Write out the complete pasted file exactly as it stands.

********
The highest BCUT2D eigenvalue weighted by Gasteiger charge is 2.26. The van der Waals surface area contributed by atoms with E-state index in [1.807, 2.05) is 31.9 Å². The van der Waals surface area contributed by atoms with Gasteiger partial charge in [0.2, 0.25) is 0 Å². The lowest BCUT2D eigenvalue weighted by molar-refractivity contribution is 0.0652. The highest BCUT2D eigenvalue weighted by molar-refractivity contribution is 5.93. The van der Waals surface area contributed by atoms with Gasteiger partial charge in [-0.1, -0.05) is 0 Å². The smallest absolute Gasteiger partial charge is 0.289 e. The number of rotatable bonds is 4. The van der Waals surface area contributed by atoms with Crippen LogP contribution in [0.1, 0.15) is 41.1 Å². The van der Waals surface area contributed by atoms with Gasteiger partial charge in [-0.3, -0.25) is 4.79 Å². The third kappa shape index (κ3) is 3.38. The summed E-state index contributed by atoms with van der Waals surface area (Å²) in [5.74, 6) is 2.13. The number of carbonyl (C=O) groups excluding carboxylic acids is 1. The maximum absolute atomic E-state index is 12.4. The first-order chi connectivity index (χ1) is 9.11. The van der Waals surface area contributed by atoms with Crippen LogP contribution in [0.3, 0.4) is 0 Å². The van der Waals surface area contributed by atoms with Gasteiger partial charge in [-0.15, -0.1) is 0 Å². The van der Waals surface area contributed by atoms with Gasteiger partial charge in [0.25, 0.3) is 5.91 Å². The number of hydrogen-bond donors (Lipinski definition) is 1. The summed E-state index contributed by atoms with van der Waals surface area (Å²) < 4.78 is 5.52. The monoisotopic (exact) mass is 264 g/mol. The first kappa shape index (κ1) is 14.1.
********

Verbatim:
The highest BCUT2D eigenvalue weighted by Gasteiger charge is 2.26. The van der Waals surface area contributed by atoms with E-state index in [1.807, 2.05) is 31.9 Å². The van der Waals surface area contributed by atoms with Gasteiger partial charge in [0.2, 0.25) is 0 Å². The lowest BCUT2D eigenvalue weighted by molar-refractivity contribution is 0.0652. The highest BCUT2D eigenvalue weighted by molar-refractivity contribution is 5.93. The van der Waals surface area contributed by atoms with Gasteiger partial charge in [-0.1, -0.05) is 0 Å². The smallest absolute Gasteiger partial charge is 0.289 e. The number of rotatable bonds is 4. The van der Waals surface area contributed by atoms with Crippen LogP contribution in [0.1, 0.15) is 41.1 Å². The van der Waals surface area contributed by atoms with Gasteiger partial charge in [-0.3, -0.25) is 4.79 Å². The third kappa shape index (κ3) is 3.38. The summed E-state index contributed by atoms with van der Waals surface area (Å²) in [5.74, 6) is 2.13. The number of carbonyl (C=O) groups excluding carboxylic acids is 1. The maximum absolute atomic E-state index is 12.4. The first-order chi connectivity index (χ1) is 9.11. The van der Waals surface area contributed by atoms with Crippen LogP contribution in [0.3, 0.4) is 0 Å². The van der Waals surface area contributed by atoms with Gasteiger partial charge in [-0.15, -0.1) is 0 Å². The van der Waals surface area contributed by atoms with Gasteiger partial charge in [0.25, 0.3) is 5.91 Å². The number of hydrogen-bond donors (Lipinski definition) is 1. The summed E-state index contributed by atoms with van der Waals surface area (Å²) < 4.78 is 5.52. The monoisotopic (exact) mass is 264 g/mol. The first kappa shape index (κ1) is 14.1.